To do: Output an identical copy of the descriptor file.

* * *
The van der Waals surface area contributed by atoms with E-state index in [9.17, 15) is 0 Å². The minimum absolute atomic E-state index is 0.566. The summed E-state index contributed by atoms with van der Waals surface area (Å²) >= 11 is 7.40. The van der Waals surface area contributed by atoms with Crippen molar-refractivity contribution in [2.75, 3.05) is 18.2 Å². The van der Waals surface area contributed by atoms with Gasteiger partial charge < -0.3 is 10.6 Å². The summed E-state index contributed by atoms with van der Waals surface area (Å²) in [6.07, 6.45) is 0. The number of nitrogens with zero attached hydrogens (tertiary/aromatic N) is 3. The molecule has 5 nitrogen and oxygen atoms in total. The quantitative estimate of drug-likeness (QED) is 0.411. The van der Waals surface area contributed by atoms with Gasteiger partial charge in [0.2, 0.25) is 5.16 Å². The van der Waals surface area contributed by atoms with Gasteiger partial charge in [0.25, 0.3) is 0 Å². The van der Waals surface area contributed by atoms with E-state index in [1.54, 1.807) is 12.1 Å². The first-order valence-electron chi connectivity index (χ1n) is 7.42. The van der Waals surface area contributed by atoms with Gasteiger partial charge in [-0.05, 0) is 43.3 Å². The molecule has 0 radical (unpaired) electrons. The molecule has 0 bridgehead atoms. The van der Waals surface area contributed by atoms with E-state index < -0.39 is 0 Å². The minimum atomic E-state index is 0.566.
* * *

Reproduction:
The van der Waals surface area contributed by atoms with E-state index in [9.17, 15) is 0 Å². The minimum absolute atomic E-state index is 0.566. The summed E-state index contributed by atoms with van der Waals surface area (Å²) >= 11 is 7.40. The van der Waals surface area contributed by atoms with Crippen molar-refractivity contribution in [2.75, 3.05) is 18.2 Å². The van der Waals surface area contributed by atoms with Gasteiger partial charge < -0.3 is 10.6 Å². The summed E-state index contributed by atoms with van der Waals surface area (Å²) in [6.07, 6.45) is 0. The number of nitrogens with zero attached hydrogens (tertiary/aromatic N) is 3. The molecule has 5 nitrogen and oxygen atoms in total. The quantitative estimate of drug-likeness (QED) is 0.411. The van der Waals surface area contributed by atoms with Gasteiger partial charge in [0.2, 0.25) is 5.16 Å². The van der Waals surface area contributed by atoms with Gasteiger partial charge in [0.25, 0.3) is 0 Å². The van der Waals surface area contributed by atoms with E-state index in [1.54, 1.807) is 12.1 Å². The first-order valence-electron chi connectivity index (χ1n) is 7.42. The van der Waals surface area contributed by atoms with Gasteiger partial charge in [-0.05, 0) is 43.3 Å². The molecule has 0 radical (unpaired) electrons. The molecule has 0 bridgehead atoms. The van der Waals surface area contributed by atoms with E-state index < -0.39 is 0 Å². The minimum atomic E-state index is 0.566.